Whether it’s the beach or the hills, Lopez makes the most of L.A.’s great weather. “I think one thing that L.A. doesn’t get enough credit for is how much outdoor space there is. I love to lay on the grass and get the sun, because it’s always sunny in L.A. I like going up to the Getty [Center], … you can just go and chill. Beautiful view, you can take a little picnic basket - or don’t - have lunch somewhere else and then go there. It’s just a great place to lay on the grass.”
“There’s so many places to go hike in L.A. I really like to hike Griffith [Park]. And they have that Trails Cafe, that’s great. Sometimes I actually cut my hike short because I just want to go back and have coffee and pastries,” she confesses with a laugh.
“I feel in L.A. you can create your own experience,” says Lopez. “People come here to visit - well, what kind of experience do you want to have? Do you want to have a beach experience and stay more on the Westside, there’s so many restaurants and so many things to do there. Or do you want more Hollywood, do the whole West Hollywood thing. You can’t really go wrong with any club in Hollywood. And then you can go to the SLS Hotel [at Beverly Hills] and stay there, it’s all hip and cool and you get great drinks. If you’re looking for more of an urban experience, definitely Koreatown, Downtown, the Arts District.”
She continues, “I think L.A. is like the world, but smaller. We have different states, we’re like the ‘country of Los Angeles.’ Koreatown is a state, Downtown is a state, Venice is a state. … Traveling is not that hard. Whether it’s Metro, whether it’s Uber, it’s not that difficult to explore the city, and you can’t stop. You can eat all the time, you can go hiking, great beaches, … we have everything. It’s what the world is going to look like in the future. If you look at L.A. and all the cultural diversity that’s happening here, this is what the rest of the United States is going to look like in ten years, or less.”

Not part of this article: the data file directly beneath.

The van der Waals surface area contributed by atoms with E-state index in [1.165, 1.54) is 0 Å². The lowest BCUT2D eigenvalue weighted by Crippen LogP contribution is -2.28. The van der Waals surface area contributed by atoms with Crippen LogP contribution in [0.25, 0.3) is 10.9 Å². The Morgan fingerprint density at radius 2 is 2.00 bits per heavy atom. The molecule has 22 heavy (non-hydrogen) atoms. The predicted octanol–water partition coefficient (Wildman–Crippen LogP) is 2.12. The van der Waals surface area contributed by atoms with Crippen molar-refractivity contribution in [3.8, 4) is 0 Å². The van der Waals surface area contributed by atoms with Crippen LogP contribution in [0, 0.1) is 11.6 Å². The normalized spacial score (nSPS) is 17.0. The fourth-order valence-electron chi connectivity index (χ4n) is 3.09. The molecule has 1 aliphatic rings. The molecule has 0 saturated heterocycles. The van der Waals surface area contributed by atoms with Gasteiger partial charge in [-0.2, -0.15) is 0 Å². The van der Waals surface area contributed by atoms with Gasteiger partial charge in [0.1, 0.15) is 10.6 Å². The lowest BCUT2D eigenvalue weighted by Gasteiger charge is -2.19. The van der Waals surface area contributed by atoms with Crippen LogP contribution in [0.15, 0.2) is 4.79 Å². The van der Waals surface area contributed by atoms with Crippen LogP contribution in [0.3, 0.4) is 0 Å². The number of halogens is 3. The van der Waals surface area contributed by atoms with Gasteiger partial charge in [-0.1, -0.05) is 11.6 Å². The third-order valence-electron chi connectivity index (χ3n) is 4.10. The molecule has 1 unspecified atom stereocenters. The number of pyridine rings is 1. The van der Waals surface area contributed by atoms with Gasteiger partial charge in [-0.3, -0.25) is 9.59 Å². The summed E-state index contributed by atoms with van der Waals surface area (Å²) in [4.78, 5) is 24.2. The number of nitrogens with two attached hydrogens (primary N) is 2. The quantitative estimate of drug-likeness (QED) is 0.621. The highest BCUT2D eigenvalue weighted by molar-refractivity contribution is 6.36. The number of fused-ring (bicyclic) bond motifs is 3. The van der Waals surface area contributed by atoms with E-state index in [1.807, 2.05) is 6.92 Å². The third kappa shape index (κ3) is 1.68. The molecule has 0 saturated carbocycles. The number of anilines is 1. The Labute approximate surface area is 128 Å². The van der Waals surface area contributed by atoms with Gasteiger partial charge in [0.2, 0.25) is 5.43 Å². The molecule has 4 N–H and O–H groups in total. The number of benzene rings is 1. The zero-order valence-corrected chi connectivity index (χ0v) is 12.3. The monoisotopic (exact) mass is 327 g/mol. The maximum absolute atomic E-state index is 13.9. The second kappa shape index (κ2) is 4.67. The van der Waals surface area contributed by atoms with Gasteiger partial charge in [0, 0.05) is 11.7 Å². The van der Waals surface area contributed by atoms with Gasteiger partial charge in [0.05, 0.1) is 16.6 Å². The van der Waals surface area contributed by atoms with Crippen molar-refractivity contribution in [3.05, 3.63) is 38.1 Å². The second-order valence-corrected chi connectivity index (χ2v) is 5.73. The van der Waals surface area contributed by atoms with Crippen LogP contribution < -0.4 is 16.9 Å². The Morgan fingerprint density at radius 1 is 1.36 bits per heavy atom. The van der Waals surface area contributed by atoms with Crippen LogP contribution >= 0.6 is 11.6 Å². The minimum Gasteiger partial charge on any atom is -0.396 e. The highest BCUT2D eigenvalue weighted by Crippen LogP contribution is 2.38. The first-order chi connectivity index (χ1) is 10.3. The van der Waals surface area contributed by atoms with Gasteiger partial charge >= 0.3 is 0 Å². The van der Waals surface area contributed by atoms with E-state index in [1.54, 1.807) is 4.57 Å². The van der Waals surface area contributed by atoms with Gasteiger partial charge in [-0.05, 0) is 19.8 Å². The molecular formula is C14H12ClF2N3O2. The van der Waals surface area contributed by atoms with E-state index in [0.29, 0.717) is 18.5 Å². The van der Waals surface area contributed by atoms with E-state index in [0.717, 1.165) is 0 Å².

This August marks Lopez’s 20th year in Los Angeles. “I love the U.S. and I am in love with L.A. It’s my home, it’s where I grew up,” she says. “From the beach to East L.A., I think I grew up in a time - I’m very blessed - I’m able to travel those distances without any problem. Before, you couldn’t really do that. And now everything is so open, you can go hiking, you can go to the beach, and you can drive and go to a different country! There are so many things you can do by living in this area, and the weather is amazing, what is there not to like about L.A.?”
L.A. is a city of stories. Not just screenplays and novels. But real life stories that can only happen in L.A. A close encounter with dolphins. A brush with a celebrity. A cupcake from a vending machine. It could be an event, an exhibit, a song. But the moment it happens, you can’t wait to tell everyone back home about it. What's your L.A. story?